Lawinen, by Walter Flaig. 8 vo. ; 173 pages, maps and illustra- trations. F. U. Brockhaus, Leipzig, 1935.
Snow Structure and Ski Fields, by G. Seligman. 8 vo. ; x + 555 pages, diagrams and illustrations, bibliography and index. Macmillan and Company, Limited, London, 1936.
As winter travel in mountainous country becomes more popular, so the number of fatal accidents due to lack of knowledge of snow conditions increases. The vast majority of accidents due to avalanches occur in the Alps since, during the last decade, an ever- increasing number of winter climbers and skiers have visited the higher Alpine slopes. In this country we are on the verge of discovering the pleasures of skiing but have as yet learned nothing of what may lie in store for an uninstructed ski party when venturing beyond the confines of what may be termed “backyard skiing.” The two books under consideration are the result of years of investigation of the reaction of snow to physical conditions imposed by nature.
In Lawinen Mr. Flaig sets out to review the history of avalanches in the Alps in legend and in fact and goes on to discuss the various types and classes of avalanches to be encountered in mountainous country. It is interesting to see that the author accepts the classification of avalanches as suggested by Zdarsky and Paulcke, a marked contrast to that devised by the author of the second book to be reviewed. The book is beautifully illustrated and the author has taken advantage of the excellent maps of the Swiss Federal Survey to outline on them examples of the particular type of avalanche under discussion. The book concludes with two short chapters on protection against avalances and methods to be used in searching for victims overwhelmed by them.
Perhaps because it is printed in the English language, but more probably on account of the meticulous care with which the author has treated the broad subject Snow Structure and Ski Fields, this book will be of great value to English-speaking skiers and mountainers. The purpose of the book, the author explains, is to “attempt to describe and explain the prime causes of snow phenomena.” The book is divided into three parts. The first, which comprises more than half the book is devoted to the structure of snow and to the physical and mechanical changes which occur in snowfields. Such a subject might at first glance appear to be one which the layman might shy at for fear of physical or chemical complexities. Such, however, is not the case as the author has gone to considerable pains to make his points in words of one syllable and yet delve into a study of the solid forms of water by means of photomicrographs which cannot fail to be of interest to the scientific minded. Considerable repetition serves only to impress the reader with the importance of fundamentals. Parts two and three are devoted to the mechanical factors at work in avalanches and to the different sorts of avalanches. The final chapters deal with safety in the mountains and sound practical advice on behavior, should one be so unfortunate as to be caught in an avalanche, together with a perhaps all too brief summary of the types of snow apt to be encountered at different seasons of the year. In dealing with avalanche development Mr. Selig- man arrives at a new classification based on the physical composition of the snow rather than on its age as suggested by - Zdardsky and Paulcke. The author points out quite wisely that it is easier for the average mountaineer to determine the dryness or wetness of snow than to estimate its age. The book concludes with an appendix on weather conditions in the Alps by C. K. AI. Douglas.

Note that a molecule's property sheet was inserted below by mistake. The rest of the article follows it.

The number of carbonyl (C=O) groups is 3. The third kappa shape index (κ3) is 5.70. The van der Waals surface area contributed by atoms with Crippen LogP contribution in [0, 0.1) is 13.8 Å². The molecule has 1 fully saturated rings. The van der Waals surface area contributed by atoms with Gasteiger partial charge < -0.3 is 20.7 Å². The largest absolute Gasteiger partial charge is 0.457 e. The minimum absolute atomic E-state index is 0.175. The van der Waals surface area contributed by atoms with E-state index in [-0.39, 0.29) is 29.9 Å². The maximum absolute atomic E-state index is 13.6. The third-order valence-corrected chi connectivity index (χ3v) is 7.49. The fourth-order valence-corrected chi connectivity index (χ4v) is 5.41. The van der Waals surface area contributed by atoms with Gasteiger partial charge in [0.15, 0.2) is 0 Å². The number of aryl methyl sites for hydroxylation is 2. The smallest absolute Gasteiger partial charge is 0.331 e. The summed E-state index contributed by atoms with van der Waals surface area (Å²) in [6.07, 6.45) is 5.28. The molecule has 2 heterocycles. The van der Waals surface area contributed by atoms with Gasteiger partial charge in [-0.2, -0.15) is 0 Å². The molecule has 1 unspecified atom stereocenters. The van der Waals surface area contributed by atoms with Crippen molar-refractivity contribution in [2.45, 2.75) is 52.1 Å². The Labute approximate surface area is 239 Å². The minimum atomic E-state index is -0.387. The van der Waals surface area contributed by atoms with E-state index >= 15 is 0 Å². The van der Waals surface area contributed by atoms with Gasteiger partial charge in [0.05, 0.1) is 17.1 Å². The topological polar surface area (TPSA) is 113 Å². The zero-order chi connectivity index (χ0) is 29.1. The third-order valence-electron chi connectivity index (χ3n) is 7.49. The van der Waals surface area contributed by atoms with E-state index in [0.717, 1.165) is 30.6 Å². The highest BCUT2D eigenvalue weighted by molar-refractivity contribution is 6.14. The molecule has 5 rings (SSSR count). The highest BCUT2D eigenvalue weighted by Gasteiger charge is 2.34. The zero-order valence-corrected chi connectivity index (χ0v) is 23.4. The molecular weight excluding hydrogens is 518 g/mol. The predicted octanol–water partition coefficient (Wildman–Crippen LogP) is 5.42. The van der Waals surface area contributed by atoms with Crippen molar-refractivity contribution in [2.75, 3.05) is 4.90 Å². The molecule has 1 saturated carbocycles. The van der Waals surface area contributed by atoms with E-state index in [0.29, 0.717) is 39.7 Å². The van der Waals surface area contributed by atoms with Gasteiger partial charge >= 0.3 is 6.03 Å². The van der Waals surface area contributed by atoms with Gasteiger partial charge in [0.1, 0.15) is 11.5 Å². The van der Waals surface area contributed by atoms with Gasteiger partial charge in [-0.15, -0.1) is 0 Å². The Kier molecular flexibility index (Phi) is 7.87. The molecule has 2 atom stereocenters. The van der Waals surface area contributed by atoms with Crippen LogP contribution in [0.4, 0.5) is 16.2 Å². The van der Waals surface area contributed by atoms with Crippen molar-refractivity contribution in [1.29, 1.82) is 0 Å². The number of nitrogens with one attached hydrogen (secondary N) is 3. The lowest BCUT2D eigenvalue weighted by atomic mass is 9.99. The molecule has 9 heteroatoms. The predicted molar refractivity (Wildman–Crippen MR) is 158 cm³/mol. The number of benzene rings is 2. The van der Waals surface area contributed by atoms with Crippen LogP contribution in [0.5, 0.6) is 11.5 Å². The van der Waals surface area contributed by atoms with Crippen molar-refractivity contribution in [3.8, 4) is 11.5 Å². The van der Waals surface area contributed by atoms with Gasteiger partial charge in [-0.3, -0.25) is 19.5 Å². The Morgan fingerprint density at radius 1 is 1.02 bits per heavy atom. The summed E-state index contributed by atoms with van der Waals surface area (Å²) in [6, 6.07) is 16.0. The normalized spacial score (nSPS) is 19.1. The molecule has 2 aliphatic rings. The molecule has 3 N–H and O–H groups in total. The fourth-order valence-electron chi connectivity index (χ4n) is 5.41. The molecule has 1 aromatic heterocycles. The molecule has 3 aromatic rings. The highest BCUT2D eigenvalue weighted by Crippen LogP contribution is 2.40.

The book is profusely and well illustrated and each chapter concludes with a full bibliography of the material discussed. One feels perhaps that the author might have made use of maps to emphasize his points—not a single one is included in the publication, and the use of maps is too lightly put aside in a single paragraph which both encourages and condemns their use.
The book deserves the study and consideration of everyone whose hobby or vocation brings him into contact with snow in mountainous country and if it achieves this end it cannot fail to make inroads upon the increasing number of winter fatalities.
Two articles, contemporary to these books, deserve consideration. That of Rudolf Streiff in Die Alpen for February, 1936, pages 46-59, essays to cover in a few short pages the whole field of avalanche development. Necessarily the space prohibits anything like a full study, however, the article is of value appearing as it does in a publication which is so widely read by mountaineers and skiers, thereby reaching many who might fail to obtain a book on the subject.
The other article by Pierre Brunner in the Revue de Geographie Alpine, Fascicule 11 for 1936, pages 357-369, deals with the geographical factors contributing to avalanche development and the distribution and effects of avalanches in Switzerland. After discussing the meteorological causes of avalanches, Brunner goes on to consider how the physiography and geology of the country lend themselves to or hamper the development of avalanches as well as the effect of vegetation thereon.
After discussing the distribution of avalanches bearing out the foregoing, during which one learns that the phenomenal number of 17,500 avalanches fall each winter in the Swiss Alps, the author concludes with brief paragraphs on the damage caused by avalanches and preventive measures being carried out in Switzerland. A folding map of Switzerland is appended upon which the author has tried to indicate as far as possible each avalanche gully in the country. As the map is published on a small scale, it fails to give a satisfactory picture of the factors physiographic, geologic or cultural which contribute to avalanche formation and only a general idea of distribution.
W. A. W., Jr.